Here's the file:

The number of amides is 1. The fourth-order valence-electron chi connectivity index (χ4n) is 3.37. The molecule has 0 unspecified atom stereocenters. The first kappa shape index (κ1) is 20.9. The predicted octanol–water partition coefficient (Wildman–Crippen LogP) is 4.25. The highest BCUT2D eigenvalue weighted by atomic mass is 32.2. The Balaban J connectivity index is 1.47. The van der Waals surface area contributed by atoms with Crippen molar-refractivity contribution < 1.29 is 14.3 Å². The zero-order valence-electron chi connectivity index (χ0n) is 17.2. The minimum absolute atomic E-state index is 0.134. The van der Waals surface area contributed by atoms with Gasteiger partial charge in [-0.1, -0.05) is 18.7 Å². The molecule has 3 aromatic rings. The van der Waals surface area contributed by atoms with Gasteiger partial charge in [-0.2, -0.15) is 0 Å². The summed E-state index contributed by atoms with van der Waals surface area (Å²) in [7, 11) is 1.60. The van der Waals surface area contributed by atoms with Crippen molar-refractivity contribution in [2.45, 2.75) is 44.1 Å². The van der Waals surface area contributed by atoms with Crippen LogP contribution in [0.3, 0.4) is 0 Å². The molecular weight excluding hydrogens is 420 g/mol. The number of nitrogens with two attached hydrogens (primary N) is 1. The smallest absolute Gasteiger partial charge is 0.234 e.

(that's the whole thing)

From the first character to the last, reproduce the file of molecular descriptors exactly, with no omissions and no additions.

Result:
The number of amides is 1. The fourth-order valence-electron chi connectivity index (χ4n) is 3.37. The molecule has 0 unspecified atom stereocenters. The first kappa shape index (κ1) is 20.9. The predicted octanol–water partition coefficient (Wildman–Crippen LogP) is 4.25. The highest BCUT2D eigenvalue weighted by atomic mass is 32.2. The Balaban J connectivity index is 1.47. The van der Waals surface area contributed by atoms with Crippen molar-refractivity contribution < 1.29 is 14.3 Å². The zero-order valence-electron chi connectivity index (χ0n) is 17.2. The minimum absolute atomic E-state index is 0.134. The van der Waals surface area contributed by atoms with Gasteiger partial charge in [-0.1, -0.05) is 18.7 Å². The molecule has 3 aromatic rings. The van der Waals surface area contributed by atoms with Gasteiger partial charge in [-0.2, -0.15) is 0 Å². The summed E-state index contributed by atoms with van der Waals surface area (Å²) in [7, 11) is 1.60. The van der Waals surface area contributed by atoms with Crippen molar-refractivity contribution in [2.45, 2.75) is 44.1 Å². The van der Waals surface area contributed by atoms with Crippen LogP contribution in [0.3, 0.4) is 0 Å². The molecular weight excluding hydrogens is 420 g/mol. The number of nitrogens with two attached hydrogens (primary N) is 1. The smallest absolute Gasteiger partial charge is 0.234 e.